The China piece should be up on National Interest tomorrow or Wednesday. Given the interest, I’ll try to put the others up somewhere accessible ASAP.


John Quiggin 09.12.11 at 9:26 pm

I had attempted to organise this earlier, but without success


piglet 09.12.11 at 10:36 pm

“I think that the current Chinese regime is unsustainable”

… as opposed to what? Market liberalism? We’ll find out in our lifetimes I guess.


Aspergum 09.13.11 at 1:14 am

What? “Silly?”

Using that word there is itself silly.


mclaren 09.13.11 at 2:32 am

The military historian Martin van Creveld has made the argument that we live in the era of drastic decline of legitimacy of the state. He calls it “the new middle ages,” and notes examples around the world of nations imploding into smaller tribal groups as the political legitimacy of the nation-state disappears.

If true, this would suggest that regimes of all nation-states everywhere are unsustainable. Many commentators have certainly suggested this about America. I’m thinking of a Harper’s article in 2008 called High Noon For the Republican Party-Why the G.O.P. Must Die, in which a round table of historians and political commentators concluding that the current political deadlock and near-civil-war level of social divisions, together with all the economically and socially unsustainable policies America continues to pursue (endless unwinnable wars around the world, infinite expansion of U.S. military spending for superweapons that don’t work and an army that rapes 1/3 of our own women soldiers, unending cost increases for health care into the indefinite future, a financial system based on thievery and cronyism whose underlying pathologies have never been corrected and which is building up for yet another global financial meltdown, a higher education system whose costs are escalating even faster after inflation today than housing costs were in the 2000s at the same time that jobs for college grads have gone away), makes the current American political regime wholly untenable and unsustainable.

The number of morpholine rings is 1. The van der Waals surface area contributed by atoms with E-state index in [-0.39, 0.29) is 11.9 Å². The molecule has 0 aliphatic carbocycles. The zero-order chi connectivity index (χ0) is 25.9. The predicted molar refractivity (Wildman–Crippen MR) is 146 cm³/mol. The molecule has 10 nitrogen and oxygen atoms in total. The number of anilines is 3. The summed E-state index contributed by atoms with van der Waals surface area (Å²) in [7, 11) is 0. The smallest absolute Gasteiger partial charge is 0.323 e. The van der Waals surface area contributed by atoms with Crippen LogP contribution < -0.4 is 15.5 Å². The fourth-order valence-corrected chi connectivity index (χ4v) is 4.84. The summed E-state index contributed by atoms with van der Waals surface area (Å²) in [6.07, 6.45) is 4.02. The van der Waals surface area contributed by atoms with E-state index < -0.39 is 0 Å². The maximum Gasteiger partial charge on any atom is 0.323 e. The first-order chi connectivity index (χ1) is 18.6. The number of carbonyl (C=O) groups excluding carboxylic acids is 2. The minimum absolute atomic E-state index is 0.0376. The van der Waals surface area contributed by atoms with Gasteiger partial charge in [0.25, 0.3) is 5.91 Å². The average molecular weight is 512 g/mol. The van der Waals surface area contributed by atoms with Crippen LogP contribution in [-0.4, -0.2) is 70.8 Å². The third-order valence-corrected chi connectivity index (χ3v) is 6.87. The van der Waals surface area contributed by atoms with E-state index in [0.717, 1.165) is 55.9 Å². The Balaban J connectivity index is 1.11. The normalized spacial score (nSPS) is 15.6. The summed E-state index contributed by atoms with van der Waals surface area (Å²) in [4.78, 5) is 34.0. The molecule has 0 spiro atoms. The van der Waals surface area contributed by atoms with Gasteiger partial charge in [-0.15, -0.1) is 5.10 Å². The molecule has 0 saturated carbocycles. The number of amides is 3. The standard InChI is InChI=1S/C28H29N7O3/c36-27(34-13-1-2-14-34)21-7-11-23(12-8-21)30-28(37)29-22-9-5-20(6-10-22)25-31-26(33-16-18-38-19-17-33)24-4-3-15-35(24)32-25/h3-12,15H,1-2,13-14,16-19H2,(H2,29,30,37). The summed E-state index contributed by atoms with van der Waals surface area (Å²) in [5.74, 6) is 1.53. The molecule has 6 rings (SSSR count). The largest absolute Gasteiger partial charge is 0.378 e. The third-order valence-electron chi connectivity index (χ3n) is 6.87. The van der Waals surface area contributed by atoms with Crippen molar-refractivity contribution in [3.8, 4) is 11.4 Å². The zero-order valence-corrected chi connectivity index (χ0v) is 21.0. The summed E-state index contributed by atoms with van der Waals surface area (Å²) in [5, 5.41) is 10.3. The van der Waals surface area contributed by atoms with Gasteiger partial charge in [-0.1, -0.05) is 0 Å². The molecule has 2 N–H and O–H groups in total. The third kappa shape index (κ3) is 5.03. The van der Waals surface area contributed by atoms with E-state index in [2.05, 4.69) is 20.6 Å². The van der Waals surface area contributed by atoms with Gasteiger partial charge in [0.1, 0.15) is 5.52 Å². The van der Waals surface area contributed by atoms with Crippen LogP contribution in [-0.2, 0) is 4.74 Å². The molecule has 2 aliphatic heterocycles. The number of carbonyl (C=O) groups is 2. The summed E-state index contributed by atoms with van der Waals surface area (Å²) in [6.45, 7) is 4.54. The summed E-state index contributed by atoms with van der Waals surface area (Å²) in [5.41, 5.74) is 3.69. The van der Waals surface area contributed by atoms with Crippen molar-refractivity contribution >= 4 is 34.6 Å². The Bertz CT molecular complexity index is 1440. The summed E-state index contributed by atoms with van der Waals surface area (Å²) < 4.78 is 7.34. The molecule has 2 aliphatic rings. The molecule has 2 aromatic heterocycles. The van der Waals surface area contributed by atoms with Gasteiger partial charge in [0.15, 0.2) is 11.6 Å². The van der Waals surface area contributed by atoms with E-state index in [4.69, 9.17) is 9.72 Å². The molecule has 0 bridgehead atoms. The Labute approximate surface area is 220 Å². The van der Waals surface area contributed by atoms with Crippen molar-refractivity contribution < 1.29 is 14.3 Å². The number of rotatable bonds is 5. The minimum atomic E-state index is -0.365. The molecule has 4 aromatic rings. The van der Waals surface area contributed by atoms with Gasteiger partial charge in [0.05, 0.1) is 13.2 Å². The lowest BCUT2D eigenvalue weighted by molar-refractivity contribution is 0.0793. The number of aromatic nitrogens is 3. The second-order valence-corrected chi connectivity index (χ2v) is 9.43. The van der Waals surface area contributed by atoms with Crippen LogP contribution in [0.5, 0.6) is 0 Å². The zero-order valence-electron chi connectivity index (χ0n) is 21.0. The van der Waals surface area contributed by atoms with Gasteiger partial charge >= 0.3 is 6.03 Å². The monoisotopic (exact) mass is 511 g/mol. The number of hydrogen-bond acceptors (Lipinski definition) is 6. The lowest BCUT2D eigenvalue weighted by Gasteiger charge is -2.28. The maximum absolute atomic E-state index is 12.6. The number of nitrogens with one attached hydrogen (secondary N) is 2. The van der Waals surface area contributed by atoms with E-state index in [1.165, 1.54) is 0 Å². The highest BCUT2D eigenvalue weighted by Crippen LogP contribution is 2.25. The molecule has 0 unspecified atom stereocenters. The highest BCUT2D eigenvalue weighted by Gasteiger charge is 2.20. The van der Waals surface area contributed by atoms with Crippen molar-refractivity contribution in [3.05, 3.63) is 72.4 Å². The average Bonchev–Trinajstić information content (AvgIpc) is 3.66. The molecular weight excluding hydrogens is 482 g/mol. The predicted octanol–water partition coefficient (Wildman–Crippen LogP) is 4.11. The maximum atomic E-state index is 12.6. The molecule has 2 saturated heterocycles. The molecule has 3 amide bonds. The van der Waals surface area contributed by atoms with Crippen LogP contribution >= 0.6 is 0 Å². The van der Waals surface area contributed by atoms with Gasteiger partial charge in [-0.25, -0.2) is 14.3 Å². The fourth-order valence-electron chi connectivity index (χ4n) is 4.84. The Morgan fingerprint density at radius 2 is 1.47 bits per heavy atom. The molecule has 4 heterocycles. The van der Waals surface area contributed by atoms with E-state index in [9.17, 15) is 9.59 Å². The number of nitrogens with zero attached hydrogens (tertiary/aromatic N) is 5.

It’ll be interesting to see what happens 10 or 15 years down the road in both China and America. There’s a general sense among scholars and economists and sociologists that both countries are engaged in radically unsustainable policies and exhibit such explosive internal social ruptures that within the next generation or so, something will have to blow.

From the Harper’s article in 2008:

MITCHELL: The most likely scenario appears to be that the two parties will prop each other up just long enough to ensure the failure of the American experiment. (..)

BAKER: Maybe one of the reasons we can’t come up with a scenario in which one party forces the other into a major realignment is that both parties are skirting the central issues facing us, much like the Democrats and the Whigs did in the years leading up to the Civil War. The only way to break that deadlock was to risk blowing up both national parties. And in the end, the issue of slavery did indeed blow them both up. The Republicans were able to triumph only because the blowup was so all-encompassing. That’s a pretty big risk for a practical politician to take. More likely, the two parties will continue to do what politicians usually do, which is wait on events to force a decision.

MCCONNELL: The United States is currently on an unsustainable track, and if this election doesn’t knock us off of it, then something else is bound to, likely within the next decade.

BAKER: (..) I’m beginning to wonder if America today isn’t more like Oliver Wendell Holmes’s “wonderful one-hoss shay”—a contraption so finely constructed that it will never break down but will just wear out. The things we are doing are so unsustainable— occupying an enormous chunk of the most fractious piece of Asia until it learns democracy, driving the working wage relentlessly downward, draining our natural resources as fast as we can—that we simply won’t be able to do them any longer.


Barry 09.13.11 at 12:44 pm

John Quiggin 09.12.11 at 9:25 pm

” The China piece should be up on National Interest tomorrow or Wednesday. Given the interest, I’ll try to put the others up somewhere accessible ASAP.”


I was surprised that I couldn’t get it academically.


John Quiggin 09.13.11 at 6:36 pm

Just in case anyone looks here, the links are two posts up.